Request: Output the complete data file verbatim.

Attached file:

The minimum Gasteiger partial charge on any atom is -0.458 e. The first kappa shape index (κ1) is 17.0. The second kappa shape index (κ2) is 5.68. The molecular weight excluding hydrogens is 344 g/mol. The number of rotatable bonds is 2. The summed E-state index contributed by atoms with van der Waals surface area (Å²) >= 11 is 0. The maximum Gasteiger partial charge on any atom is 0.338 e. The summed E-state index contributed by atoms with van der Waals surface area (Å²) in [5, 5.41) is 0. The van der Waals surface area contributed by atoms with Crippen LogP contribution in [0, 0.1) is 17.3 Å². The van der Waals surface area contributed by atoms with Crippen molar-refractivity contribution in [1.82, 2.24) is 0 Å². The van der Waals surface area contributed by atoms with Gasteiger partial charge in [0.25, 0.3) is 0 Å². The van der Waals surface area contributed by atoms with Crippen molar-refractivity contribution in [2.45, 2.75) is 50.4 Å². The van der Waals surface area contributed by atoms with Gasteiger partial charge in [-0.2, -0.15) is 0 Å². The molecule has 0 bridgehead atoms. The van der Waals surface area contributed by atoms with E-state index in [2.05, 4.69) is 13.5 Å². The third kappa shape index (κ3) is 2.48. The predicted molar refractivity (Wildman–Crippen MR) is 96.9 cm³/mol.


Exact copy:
The minimum Gasteiger partial charge on any atom is -0.458 e. The first kappa shape index (κ1) is 17.0. The second kappa shape index (κ2) is 5.68. The molecular weight excluding hydrogens is 344 g/mol. The number of rotatable bonds is 2. The summed E-state index contributed by atoms with van der Waals surface area (Å²) >= 11 is 0. The maximum Gasteiger partial charge on any atom is 0.338 e. The summed E-state index contributed by atoms with van der Waals surface area (Å²) in [5, 5.41) is 0. The van der Waals surface area contributed by atoms with Crippen LogP contribution in [0, 0.1) is 17.3 Å². The van der Waals surface area contributed by atoms with Crippen molar-refractivity contribution in [1.82, 2.24) is 0 Å². The van der Waals surface area contributed by atoms with Gasteiger partial charge in [0.25, 0.3) is 0 Å². The van der Waals surface area contributed by atoms with Crippen molar-refractivity contribution in [2.45, 2.75) is 50.4 Å². The van der Waals surface area contributed by atoms with Gasteiger partial charge in [-0.2, -0.15) is 0 Å². The molecule has 0 bridgehead atoms. The van der Waals surface area contributed by atoms with E-state index in [2.05, 4.69) is 13.5 Å². The third kappa shape index (κ3) is 2.48. The predicted molar refractivity (Wildman–Crippen MR) is 96.9 cm³/mol.